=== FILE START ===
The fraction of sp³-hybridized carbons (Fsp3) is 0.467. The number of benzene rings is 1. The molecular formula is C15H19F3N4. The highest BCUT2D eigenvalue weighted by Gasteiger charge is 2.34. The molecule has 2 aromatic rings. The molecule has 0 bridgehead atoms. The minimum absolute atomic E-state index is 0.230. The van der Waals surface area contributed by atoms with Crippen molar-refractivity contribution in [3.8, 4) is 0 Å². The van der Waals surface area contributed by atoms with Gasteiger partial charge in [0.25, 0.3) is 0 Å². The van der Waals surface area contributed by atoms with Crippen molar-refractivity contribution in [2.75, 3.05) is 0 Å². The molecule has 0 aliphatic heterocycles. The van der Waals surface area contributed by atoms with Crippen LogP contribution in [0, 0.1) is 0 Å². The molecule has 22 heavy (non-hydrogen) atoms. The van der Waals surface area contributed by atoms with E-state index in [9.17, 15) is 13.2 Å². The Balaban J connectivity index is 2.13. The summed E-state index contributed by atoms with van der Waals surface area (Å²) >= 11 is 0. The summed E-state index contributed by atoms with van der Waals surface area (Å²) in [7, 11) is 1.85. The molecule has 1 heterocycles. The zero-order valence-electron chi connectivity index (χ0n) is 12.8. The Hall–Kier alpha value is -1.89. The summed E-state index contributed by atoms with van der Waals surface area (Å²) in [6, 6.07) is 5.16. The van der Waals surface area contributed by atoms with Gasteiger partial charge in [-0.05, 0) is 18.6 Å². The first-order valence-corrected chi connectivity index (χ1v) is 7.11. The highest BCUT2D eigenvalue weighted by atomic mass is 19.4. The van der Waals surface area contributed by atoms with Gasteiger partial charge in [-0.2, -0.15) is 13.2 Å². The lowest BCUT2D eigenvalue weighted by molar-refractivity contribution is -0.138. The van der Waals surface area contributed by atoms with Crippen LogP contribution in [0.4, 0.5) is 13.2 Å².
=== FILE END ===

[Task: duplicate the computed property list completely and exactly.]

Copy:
The fraction of sp³-hybridized carbons (Fsp3) is 0.467. The number of benzene rings is 1. The molecular formula is C15H19F3N4. The highest BCUT2D eigenvalue weighted by Gasteiger charge is 2.34. The molecule has 2 aromatic rings. The molecule has 0 bridgehead atoms. The minimum absolute atomic E-state index is 0.230. The van der Waals surface area contributed by atoms with Crippen molar-refractivity contribution in [3.8, 4) is 0 Å². The van der Waals surface area contributed by atoms with Gasteiger partial charge in [0.25, 0.3) is 0 Å². The van der Waals surface area contributed by atoms with Crippen molar-refractivity contribution in [2.75, 3.05) is 0 Å². The molecule has 0 aliphatic heterocycles. The van der Waals surface area contributed by atoms with Crippen LogP contribution in [0, 0.1) is 0 Å². The molecule has 22 heavy (non-hydrogen) atoms. The van der Waals surface area contributed by atoms with E-state index in [9.17, 15) is 13.2 Å². The Balaban J connectivity index is 2.13. The summed E-state index contributed by atoms with van der Waals surface area (Å²) >= 11 is 0. The summed E-state index contributed by atoms with van der Waals surface area (Å²) in [7, 11) is 1.85. The molecule has 1 heterocycles. The zero-order valence-electron chi connectivity index (χ0n) is 12.8. The Hall–Kier alpha value is -1.89. The summed E-state index contributed by atoms with van der Waals surface area (Å²) in [6, 6.07) is 5.16. The van der Waals surface area contributed by atoms with Gasteiger partial charge in [-0.05, 0) is 18.6 Å². The first-order valence-corrected chi connectivity index (χ1v) is 7.11. The highest BCUT2D eigenvalue weighted by atomic mass is 19.4. The van der Waals surface area contributed by atoms with Gasteiger partial charge in [-0.2, -0.15) is 13.2 Å². The lowest BCUT2D eigenvalue weighted by molar-refractivity contribution is -0.138. The van der Waals surface area contributed by atoms with Crippen LogP contribution in [0.4, 0.5) is 13.2 Å².